Venezuela suffered the world's fourth highest murder rate in 2010 after Honduras, El Salvador, and Jamaica, according to United Nation's statistics. Official Venezuelan crime statistics are non-existent: the government stopped providing them ten years ago. But sociologist Roberto Briceño León, president of the Venezuelan Observatory on Violence, a watchdog group, estimates that yearly homicides have increased 427% since Hugo Chávez was elected president in 1998, after campaigning on a platform to seek a "third way" between socialism and capitalism, and to reverse rampant corruption and declining living standards. "In 1998, we had 4,550 homicides in the country, but we closed the past year with 24,000," Briceño León recently told Globovision, a Caracas television channel, in a segment about the Spear and Berry murders. To put those grim murder numbers in perspective, war-torn Iraq's population is comparable in size to Venezuela's, yet it suffered 7,800 killings in 2013 -- about one third of Venezuela's homicides. "A third of our murders, and yet the international community says absolutely nothing about the violence in Venezuela. Shame on them," wrote Juan Cristobal Nagel, an opposition blogger at Caracas Chronicles.
To outraged Venezuelans, the couple's murders were especially tragic because their lives were caught up with the rise and fall of the Venezuelan dream -- an ideal that existed from the 1970s to mid-80s, the era of "Saudi Venezuela" when oil prices were soaring. Berry's British parents had immigrated to Venezuela more than 40 years ago, when Caracas was a charming place known as the "city of red roofs." His father was a mathematics professor at Simón Bolívar University. Spear, a fifth runner-up in the Miss Universe pageant, went on to become a successful soap-opera actress for the Spanish-language Telemundo network. In 2011, she moved to Florida, one of more than 500,000 Venezuelan now living aboard to escape Venezuela-style socialism. Many are members of the business and professional classes, people whom class-warrior Chávez saw as part the problems ailing Venezuela.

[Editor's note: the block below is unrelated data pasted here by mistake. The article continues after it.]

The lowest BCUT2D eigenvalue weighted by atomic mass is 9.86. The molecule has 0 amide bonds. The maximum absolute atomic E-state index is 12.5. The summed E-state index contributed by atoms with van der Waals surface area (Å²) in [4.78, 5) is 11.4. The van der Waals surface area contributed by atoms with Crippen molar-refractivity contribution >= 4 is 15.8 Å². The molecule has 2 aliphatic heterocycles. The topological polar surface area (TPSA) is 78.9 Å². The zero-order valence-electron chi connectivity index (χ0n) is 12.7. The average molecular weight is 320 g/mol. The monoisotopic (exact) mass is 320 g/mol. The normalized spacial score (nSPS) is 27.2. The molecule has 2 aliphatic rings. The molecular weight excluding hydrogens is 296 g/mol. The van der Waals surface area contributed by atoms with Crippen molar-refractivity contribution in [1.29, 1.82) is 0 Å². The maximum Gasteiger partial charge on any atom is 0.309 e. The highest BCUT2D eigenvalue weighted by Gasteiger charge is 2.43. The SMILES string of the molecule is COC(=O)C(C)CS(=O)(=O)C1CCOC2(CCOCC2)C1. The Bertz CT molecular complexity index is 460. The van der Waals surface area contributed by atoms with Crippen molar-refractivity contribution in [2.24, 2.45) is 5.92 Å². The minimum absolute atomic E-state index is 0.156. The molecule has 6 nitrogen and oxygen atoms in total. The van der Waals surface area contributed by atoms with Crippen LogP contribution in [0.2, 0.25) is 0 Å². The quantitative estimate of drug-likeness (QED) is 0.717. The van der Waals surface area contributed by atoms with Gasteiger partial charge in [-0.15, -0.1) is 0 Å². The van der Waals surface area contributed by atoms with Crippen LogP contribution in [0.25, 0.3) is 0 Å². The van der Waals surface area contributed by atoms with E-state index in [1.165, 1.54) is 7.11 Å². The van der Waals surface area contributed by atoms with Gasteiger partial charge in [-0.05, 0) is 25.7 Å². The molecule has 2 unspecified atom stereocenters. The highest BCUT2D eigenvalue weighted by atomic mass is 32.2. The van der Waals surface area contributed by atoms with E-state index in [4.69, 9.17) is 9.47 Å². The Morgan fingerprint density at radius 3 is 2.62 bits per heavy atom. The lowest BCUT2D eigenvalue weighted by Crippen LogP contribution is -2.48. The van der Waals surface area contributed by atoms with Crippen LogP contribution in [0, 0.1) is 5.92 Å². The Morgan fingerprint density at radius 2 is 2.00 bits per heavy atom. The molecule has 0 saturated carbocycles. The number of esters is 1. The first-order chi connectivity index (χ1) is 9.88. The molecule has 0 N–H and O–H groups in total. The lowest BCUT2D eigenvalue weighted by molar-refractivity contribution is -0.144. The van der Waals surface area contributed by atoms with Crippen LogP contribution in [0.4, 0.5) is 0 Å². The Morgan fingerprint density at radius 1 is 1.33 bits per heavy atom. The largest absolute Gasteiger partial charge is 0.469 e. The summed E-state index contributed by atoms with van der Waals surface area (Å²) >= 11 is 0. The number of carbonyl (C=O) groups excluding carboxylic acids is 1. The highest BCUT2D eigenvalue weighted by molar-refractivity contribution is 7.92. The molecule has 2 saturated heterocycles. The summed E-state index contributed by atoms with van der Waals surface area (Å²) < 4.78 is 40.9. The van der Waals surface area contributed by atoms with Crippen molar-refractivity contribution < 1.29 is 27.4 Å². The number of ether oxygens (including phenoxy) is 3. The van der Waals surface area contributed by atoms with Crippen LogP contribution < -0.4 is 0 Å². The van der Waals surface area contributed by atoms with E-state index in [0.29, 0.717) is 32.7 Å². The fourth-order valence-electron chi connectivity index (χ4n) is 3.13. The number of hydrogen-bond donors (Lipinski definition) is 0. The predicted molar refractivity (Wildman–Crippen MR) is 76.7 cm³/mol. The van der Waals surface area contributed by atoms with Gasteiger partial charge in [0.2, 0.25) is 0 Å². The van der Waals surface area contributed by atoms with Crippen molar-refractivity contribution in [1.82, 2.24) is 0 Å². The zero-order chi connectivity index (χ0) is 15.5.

Police investigating Spear and Berry's murders quickly rounded up nine suspects who were part of a gang that preyed on motorists; they were carrying credit cards and a digital camera that belonged to the couple. It was splendid police work. But to most Venezuelans it underscored that their country, even under "21st Century socialism," has two standards of justice: one for the well-connected and famous, and the other for ordinary Venezuelans, observed Briceño León, the sociologist. Indeed, most Venezuelans doubt that police would have expended such an effort for ordinary Venezuelans, he explained. "People can commit crimes without any consequences," sociologist Luis Cedeño, director of civic group Active Peace, told Globovision.
Whatever crime-reduction plan President Maduro implements will face a major problem: Venezuela is broke. Draconian currency exchange and price controls have left many supermarket shelves empty; even toilet parper is in short supply. Attracting significant foreign investment is not an option -- not after Chávez nationalized large swaths of the economy. Recently, Bloomberg News reported that Venezuela's "economic distress is so acute that the central bank stopped releasing regular statistics for the first time ever, threatening to increase borrowing costs further as the nation faces $10 billion of financing needs." Benjamin Wang, a money manager at PineBridge Investments LLC, was quoted as saying: "There's no transparent data to measure the risk."
As the fallout over the death of a beauty queen plays out, cynicism is likely to grow toward Venezuela-style socialism. So will murder, corruption, and economic decline. How ironic that a beauty queen's death may serve as a catalyst for positive change that opposition candidates have been unable to achieve by defeating Hugo Chávez or Nicolás Maduro at the polls.